Hacking NuVu

  • Introduction

    Our design prompt was to design something that would make doing things easier at NuVu. We found that the laser cutter line here is long and disorganized. People do not know how long until they can cut, and by the end of the day people are cutting without having waited for their turn. Because of this we wanted to find a way to fix some of these problems. Our solution is a digital laser line that will stay organized and make it easier to see when it is time to cut.

    Digital Aspect

    The new laser queue started out with a vision: we would be able to read the estimate from the laser cutter of how long the cut would take, read the current cut's time, and also have the queue. After puzzling for hours over the laser cutter format, we got a piece of code that will read the estimate from the laser cutter software; the current cut time required a piece that we've ordered, and will implement soon. The queue itself was simple: we had a centralized server holding the data, and any computer can connect and add themselves to the queue, through a web page.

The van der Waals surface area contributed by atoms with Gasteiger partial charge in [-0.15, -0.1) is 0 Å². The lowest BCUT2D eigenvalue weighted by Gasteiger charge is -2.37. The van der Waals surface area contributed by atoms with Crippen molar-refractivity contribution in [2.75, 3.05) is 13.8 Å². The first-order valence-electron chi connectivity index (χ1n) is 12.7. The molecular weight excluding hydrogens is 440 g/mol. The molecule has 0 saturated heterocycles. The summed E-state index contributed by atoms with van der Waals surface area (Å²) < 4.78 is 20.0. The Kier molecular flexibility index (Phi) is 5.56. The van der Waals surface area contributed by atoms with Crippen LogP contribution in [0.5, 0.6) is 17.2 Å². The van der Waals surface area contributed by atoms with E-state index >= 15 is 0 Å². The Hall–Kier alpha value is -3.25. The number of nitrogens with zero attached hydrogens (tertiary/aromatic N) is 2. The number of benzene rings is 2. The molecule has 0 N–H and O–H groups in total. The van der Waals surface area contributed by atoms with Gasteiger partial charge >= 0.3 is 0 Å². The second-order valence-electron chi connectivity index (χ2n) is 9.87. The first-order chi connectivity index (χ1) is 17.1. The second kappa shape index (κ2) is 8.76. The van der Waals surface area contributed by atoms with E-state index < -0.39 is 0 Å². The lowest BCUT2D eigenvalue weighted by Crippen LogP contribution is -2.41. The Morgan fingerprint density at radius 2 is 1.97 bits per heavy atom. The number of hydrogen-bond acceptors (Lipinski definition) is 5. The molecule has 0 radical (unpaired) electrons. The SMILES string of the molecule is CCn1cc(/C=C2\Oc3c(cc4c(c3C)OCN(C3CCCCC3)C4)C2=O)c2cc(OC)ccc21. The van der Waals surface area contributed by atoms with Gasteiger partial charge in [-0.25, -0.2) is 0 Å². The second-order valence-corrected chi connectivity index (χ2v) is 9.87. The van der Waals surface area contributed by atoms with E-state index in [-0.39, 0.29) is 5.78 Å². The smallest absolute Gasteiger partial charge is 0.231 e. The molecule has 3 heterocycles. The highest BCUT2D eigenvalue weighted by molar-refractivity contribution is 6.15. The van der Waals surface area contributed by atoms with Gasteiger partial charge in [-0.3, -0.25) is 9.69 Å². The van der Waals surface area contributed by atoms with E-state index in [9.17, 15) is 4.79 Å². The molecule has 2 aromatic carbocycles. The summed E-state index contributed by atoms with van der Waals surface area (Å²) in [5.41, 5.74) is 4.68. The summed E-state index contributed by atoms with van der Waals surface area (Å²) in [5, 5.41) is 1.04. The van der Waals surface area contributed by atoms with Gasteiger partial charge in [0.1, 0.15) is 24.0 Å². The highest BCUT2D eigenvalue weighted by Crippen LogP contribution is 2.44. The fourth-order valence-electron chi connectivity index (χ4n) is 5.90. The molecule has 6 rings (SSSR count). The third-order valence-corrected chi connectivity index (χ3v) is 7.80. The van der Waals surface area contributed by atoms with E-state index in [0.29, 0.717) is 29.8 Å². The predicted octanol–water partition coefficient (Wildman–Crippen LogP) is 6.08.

Physical Aspect

    Our new laser queue uses a TV mounted on the wall outside of the shop to display information. This method of displaying information is great because anyone can see what is going on. There is also a keyboard and touchpad for students to input their names so that they can be put on the list.  Because of this, people can put themselves on the list from outside the shop. Now nobody will need to go into the shop to write their name, only to get distracted. While many parts of the new laser line are great, there are still some problems. Since we put the display right outside of the shop, the hallway may get crowded with people easily. This could end up blocking people from moving between the two main parts of NuVu. Another problem is that we don't have a finished product yet. Because of this the keyboard, computer, and wires are messy and not in the wall yet. We hope that if there is more time for us to work on this project that we will be able to mount all of the remaining electronics in the wall instead of having them hanging out.

    Conclusion

    Our final product is accessible from anywhere at NuVu. One can see the line as well sign up from the TV near the shop, or from any internet capable device. Once one is on the list, they will even be able to cancel or move their job down one spot. Using any web browser, you can go to nuvulaser.local to access the line while you are in the space. Once on is looking at the list, they can add a name, cut length, material, and priority. Once they do that the cut will be on the list.

  • Introduction